1st Edition

Look Who's Laughing Gender and Comedy

By Gail Finney Copyright 1994

    First Published in 1994. Look Who's Laughing belies the notion that in a joke the only place for a woman is in the butt, Rather than analysing women's humor in isolation, Gail Finney and twenty scholars map the terrain that the genders share and the areas that each hold exclusively. Their essays investigate witty heroines, sexual parodies, domestic humor and romantic power. They focus on comic drama and fiction, stand-up comedy, cartoons, and film describing the roles gender has played in the creation, reception and interpretation of comedy from the sixteenth century to present. They consider works by Shakespeare, Oscar Wilde, Zora Neale Hurston and Virginia Woolf, whilst discussing characters such as V.I. Warshawski, Molly Bloom and Elizabeth Bennet. The book's emphasis on comedy's diverse sources uncovers critical prejudices and defines new contexts enabling men and women to understand more about each other's attitudes towards humor, its means and ends.

    Chapter 1 Unity in Difference?: An Introduction, Gail Finney; Part I Drama; Chapter 2 “That’s How It Is”: Comic Travesties of Sex and Gender in Early Sixteenth-Century Venice, Eric A. Nicholson; Chapter 3 Imagining Consummation: Women’s Erotic Language in Comedies of Dekker and Shakespeare, Mary Bly; Chapter 4 Dwindling into Wifehood: The Romantic Power of the Witty Heroine in Shakespeare, Dryden, Congreve, and Austen, Donald A. Bloom; Chapter 5 Confinement Sharpens the Invention: Aphra Behn’s The Rover and Susanna Centlivre’s The Busie Body, Suz-Anne Kinney; Chapter 6 Masquerade, Modesty, and Comedy in Hannah Cowley’s The Belle’s Strategem, Erin Isikoff; Chapter 7 The Sphinx Goes Wild(e): Ada Leverson, Oscar Wilde, and the Gender Equipollence of Parody, Corinna Sundararajan Rohse; Part II Fiction; Chapter 8 When Women Laugh Wildly and (Gentle)Men Roar: Victorian Embodiments Of Laughter, Karen C. Gindele; Chapter 9 The Feminine Laughter of No Return: James Joyce and Dorothy Richardson, Kristin Bluemel; Chapter 10 Courtship, Comedy, and African-American Expressive Culture in Zora Neale Hurston’s Fiction, Barbara Monroe; Chapter 11 Feminism/Gender/Comedy: Meredith, Woolf, and the Reconfiguration of Comic Distance, David McWhirter; Chapter 12 “Between the Gaps”: Sex, Class and Anarchy in the British Comic Novel of World War II, Phyllis Lassner; Chapter 13 Alice Childress’s Like One of the Family: Domestic and Undomesticated Domestic Humor, Zita Z. Dresner; Chapter 14 Funny, Isn’t It?: Testing the Boundaries of Gender and Genre in Women’s Detective Fiction, Gloria A. Biamonte; Part III Film, Stand-Up Comedy, and Cartoon Art; Chapter 15 Hollywood, 1934: “Inventing” Romantic Comedy, Kay Young; Chapter 16 Mae West Was Not a Man: Sexual Parody and Genre in the Plays and Films of Mae West, Andrea J. Ivanov; Chapter 17 Women on the Verge of a Nervous Breakdown: Sexism or Emancipation from Machismo?, Florence Redding Jessup; Chapter 18 Between the Laughter: Bridging Feminist Studies through Women’s Stand-Up Comedy, Allison Fraiberg; Chapter 19 Comic Strip-Tease: A Revealing Look at Women Cartoon Artists, Jaye Berman Montresor;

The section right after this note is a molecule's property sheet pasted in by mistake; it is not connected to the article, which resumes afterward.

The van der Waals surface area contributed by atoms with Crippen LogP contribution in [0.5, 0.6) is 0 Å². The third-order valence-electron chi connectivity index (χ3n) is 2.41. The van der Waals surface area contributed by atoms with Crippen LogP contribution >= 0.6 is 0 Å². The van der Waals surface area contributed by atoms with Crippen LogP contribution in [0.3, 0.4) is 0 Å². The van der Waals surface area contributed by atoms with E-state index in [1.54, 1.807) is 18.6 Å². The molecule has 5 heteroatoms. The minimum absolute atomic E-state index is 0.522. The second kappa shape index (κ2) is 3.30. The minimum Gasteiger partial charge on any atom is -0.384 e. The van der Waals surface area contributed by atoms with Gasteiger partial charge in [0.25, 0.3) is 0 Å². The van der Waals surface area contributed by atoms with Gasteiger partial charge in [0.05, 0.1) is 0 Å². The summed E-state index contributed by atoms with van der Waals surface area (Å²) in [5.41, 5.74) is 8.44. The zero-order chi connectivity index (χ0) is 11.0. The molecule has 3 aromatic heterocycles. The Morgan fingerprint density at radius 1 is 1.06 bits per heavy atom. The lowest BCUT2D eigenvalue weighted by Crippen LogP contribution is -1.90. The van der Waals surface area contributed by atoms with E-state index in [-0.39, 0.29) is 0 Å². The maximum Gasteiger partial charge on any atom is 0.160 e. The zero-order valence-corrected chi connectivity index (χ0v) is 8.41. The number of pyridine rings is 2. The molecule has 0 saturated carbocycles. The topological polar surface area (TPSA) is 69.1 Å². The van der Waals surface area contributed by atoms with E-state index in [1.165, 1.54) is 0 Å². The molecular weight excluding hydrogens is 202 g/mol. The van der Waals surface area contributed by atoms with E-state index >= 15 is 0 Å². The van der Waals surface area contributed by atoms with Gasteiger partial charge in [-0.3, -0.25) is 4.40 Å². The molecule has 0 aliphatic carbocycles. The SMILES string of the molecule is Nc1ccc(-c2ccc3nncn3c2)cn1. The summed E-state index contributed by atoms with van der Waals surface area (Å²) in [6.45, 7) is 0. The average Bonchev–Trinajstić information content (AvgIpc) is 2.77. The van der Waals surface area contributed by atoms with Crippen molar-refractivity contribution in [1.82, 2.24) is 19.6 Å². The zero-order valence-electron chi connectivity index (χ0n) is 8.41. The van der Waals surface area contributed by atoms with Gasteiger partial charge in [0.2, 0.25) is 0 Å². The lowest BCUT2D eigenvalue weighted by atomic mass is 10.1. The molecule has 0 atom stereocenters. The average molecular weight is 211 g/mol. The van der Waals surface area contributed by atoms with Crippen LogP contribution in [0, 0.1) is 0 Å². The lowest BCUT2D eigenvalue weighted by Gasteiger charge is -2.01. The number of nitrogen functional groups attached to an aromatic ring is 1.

Gail Finney University of California, Davis

    "So-how often does a book of `lit crit' make you giggle, snicker, snort, titter, and chuckle, while admiring its sagacity and perspicacity? BLook Who's Laughing/B has jokes, wisdom, wit, stand-up comedy, anarchy, Roseanne, and Mae West. Who could ask for anything more?"